Police Search Warrant Bill Hits Judicial Roablock | Buzz Blog
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Police Search Warrant Bill Hits Judicial Roablock



Ever since a 2012 Weber County police raid resulted in the death of a police officer and the wounding of five others, all for the sake of the confiscation of a number of marijuana plants, a debate has raged in Utah about the militarization of police forces and their tactics. House Bill 70, designed to restrict the circumstances of police raids got held in a legislative committee, Monday. Ironically it wasn't shelved because of police resistance but rather came under fire for wanting to create a law that could conflict with the judicial branches authority over criminal rules of procedure.---

Rep. Marc Roberts, R-Santaquin pitched HB70 having explained that he worked closely with law enforcement representatives who showed support for the bill being able to put into code what was already the best practices of law enforcement. The bill would restrict “no-Knock” warrants by police officers, unless under certain circumstances where they would have to be approved by a judge. Situations like where a life might be jeopardized for example. The bill also allowed that  no-knock warrants would be allowed where probable cause would show that if police announced their search that it might give suspects time to quickly destroy evidence, for example by flushing drugs down a toilet.

Besides increasing the standard from reasonable suspicion to the higher bar of probable cause, the bill would also force law enforcement seeking a warrant to explain why less invasive means of effecting a warrant couldn't be used, the process they used to determine they have the right address and a rationale for why they want to conduct a raid at night versus the daytime.

“This is not mean to be an attack on law enforcement,” Roberts said. “I worked closely with the sheriffs in my county and the law enforcement comm to find a good balance.”

But it turns out the party Roberts didn't work closely enough with were representative of state prosecutors and the courts.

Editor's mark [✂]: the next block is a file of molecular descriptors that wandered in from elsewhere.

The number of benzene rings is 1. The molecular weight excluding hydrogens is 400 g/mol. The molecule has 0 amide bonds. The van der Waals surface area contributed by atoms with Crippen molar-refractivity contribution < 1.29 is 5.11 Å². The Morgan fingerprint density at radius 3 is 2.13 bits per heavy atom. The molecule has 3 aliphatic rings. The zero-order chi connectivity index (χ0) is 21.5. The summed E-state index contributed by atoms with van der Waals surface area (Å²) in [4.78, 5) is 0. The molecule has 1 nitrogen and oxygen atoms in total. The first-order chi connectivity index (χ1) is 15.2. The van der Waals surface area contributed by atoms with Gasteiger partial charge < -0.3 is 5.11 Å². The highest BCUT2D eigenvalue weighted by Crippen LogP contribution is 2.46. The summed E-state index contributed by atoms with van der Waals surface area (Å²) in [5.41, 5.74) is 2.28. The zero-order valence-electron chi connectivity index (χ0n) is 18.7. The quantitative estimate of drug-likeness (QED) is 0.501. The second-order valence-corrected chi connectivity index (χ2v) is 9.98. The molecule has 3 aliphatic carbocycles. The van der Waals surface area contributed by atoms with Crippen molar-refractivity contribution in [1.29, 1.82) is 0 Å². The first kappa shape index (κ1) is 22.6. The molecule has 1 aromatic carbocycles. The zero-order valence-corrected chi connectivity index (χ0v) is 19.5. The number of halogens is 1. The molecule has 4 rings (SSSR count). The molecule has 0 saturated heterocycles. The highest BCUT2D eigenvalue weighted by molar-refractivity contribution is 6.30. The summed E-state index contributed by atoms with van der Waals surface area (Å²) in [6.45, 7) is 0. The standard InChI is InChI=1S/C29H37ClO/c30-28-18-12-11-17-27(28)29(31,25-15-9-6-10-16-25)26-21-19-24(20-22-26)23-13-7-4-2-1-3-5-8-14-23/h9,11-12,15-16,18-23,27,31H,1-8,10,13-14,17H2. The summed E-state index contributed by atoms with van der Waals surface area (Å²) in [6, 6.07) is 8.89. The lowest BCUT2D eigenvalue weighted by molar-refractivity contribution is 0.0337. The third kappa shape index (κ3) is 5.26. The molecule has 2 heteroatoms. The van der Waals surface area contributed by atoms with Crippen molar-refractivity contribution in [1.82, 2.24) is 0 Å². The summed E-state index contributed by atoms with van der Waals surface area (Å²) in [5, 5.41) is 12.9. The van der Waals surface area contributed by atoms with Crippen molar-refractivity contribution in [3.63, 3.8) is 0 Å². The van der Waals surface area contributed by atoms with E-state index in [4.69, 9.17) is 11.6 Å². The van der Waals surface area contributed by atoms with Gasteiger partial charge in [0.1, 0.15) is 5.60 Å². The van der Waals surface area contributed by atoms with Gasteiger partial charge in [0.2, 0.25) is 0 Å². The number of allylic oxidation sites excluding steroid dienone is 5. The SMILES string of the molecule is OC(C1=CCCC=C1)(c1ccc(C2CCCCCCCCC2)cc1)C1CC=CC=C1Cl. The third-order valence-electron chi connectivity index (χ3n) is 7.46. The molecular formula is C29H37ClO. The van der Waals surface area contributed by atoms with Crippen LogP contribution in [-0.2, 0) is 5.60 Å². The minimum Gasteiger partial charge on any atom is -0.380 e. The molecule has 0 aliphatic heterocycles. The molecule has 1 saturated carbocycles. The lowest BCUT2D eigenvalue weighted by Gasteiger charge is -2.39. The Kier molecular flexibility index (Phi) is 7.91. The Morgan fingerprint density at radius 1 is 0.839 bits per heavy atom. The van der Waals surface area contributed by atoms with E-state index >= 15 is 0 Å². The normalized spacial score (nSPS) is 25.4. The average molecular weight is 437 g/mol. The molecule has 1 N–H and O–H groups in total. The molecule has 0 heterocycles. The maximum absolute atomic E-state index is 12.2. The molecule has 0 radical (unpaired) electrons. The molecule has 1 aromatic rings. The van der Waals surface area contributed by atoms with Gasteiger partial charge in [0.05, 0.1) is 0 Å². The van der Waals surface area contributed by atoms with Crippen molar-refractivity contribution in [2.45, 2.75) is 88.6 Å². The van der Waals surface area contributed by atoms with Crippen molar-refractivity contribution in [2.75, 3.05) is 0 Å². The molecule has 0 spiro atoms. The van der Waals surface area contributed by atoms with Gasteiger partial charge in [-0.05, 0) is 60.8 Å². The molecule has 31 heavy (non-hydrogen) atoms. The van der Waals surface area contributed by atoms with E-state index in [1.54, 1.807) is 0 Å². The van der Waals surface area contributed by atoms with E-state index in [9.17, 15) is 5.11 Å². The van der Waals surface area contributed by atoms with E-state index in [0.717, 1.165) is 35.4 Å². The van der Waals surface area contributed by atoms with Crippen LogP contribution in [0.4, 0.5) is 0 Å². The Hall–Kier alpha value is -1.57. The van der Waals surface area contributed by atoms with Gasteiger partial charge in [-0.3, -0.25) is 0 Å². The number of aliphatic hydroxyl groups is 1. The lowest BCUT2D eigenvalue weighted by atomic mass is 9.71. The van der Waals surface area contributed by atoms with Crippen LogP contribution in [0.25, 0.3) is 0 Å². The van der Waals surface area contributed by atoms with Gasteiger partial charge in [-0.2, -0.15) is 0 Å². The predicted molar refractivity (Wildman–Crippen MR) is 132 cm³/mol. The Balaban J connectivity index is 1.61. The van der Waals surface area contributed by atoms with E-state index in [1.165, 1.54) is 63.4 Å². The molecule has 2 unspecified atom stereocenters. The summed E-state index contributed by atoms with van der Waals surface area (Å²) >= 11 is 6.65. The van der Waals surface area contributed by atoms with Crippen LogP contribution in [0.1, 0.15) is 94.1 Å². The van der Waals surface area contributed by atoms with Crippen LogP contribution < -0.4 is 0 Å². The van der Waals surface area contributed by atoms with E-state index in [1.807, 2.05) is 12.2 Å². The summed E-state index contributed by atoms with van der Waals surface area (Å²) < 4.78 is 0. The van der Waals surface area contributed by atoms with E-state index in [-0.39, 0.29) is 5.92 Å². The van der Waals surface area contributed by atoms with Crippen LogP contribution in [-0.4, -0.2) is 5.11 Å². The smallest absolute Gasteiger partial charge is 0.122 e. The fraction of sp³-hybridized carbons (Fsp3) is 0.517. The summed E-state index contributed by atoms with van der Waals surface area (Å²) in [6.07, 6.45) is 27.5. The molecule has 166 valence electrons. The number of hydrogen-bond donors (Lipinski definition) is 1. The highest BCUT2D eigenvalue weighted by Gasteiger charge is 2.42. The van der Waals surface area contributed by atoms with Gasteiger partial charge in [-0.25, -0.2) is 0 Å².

Paul Boyden of the Statewide Association of Prosecutors told the House Judiciary Committee that a move was undertaken in the state to take laws on the books dealing with search warrants out of the Utah code and placed under the court's rules of criminal procedure.

“Now we have a conflict if this bill becomes law between the statue and the rule,” Boyden testified. “As it turns out under the Constitution the rule would take precedent over the statute.”

With procedural rules being in the judiciary's ball court, he explained having lawmakers create a separate standard by passing a law could lead to confusion for police and prosecutors and could open warrants and searches up to litigation. A point echoed by Rick Schwermer of the Administrative Office of the Courts.

“If I am an officer seeking a search warrant what do I do if I have a rule that says one thing about what I'm supposed to and a statute that says another?” Schwermer said. “Why would we want to put people in that position?”

While lawmakers on the panel all seemed crystal clear about the need to protect citizens in their homes and police officers against the perils of unnecessary raids and searches, committee members couldn't decide if the solution should be left to the courts, pushed through with legislation alone or if the sponsor might have to take a third route—a joint resolution.

While the rules governing searches are under criminal code the Legislature can tweak those rules but doing so would mean getting the bill over a higher hurdle by having both houses passing a resolution to do so with a two-thirds majority, instead of a simple majority.

The committee decided to hold the bill and hear it again later to give the sponsor time to meet with the courts and see which approach would be best. Its a tricky issue given the separation of powers overlap, but one that many committee members felt needed action sooner, rather than later.

Rep. Eric Hutchings, R-Kearns seemed flabbergasted that the courts could have fixed such a contentious and well-publicized problem already but have not done so.

“If they've spent the last two years looking at or working on this and haven't addressed it already then I guess we're at the point where we don't have a choice,” Hutchings said.

“To my knowledge nobody has ever asked the judiciary to change this rule,” Boyden responded, drawing exasperation from Hutchings.

“Has the judiciary been asleep?” Hutchings fired back.

The bill now held, will likely be heard again in the committee sometime next week.

To read HB70 click here. To contact Rep. Roberts about his bill click here. To find your legislator to contact them about this bill click here. For more updates from the hill visit CityWeekly.net and follow @EricSPeterson and @ColbyFrazierLP on Twitter.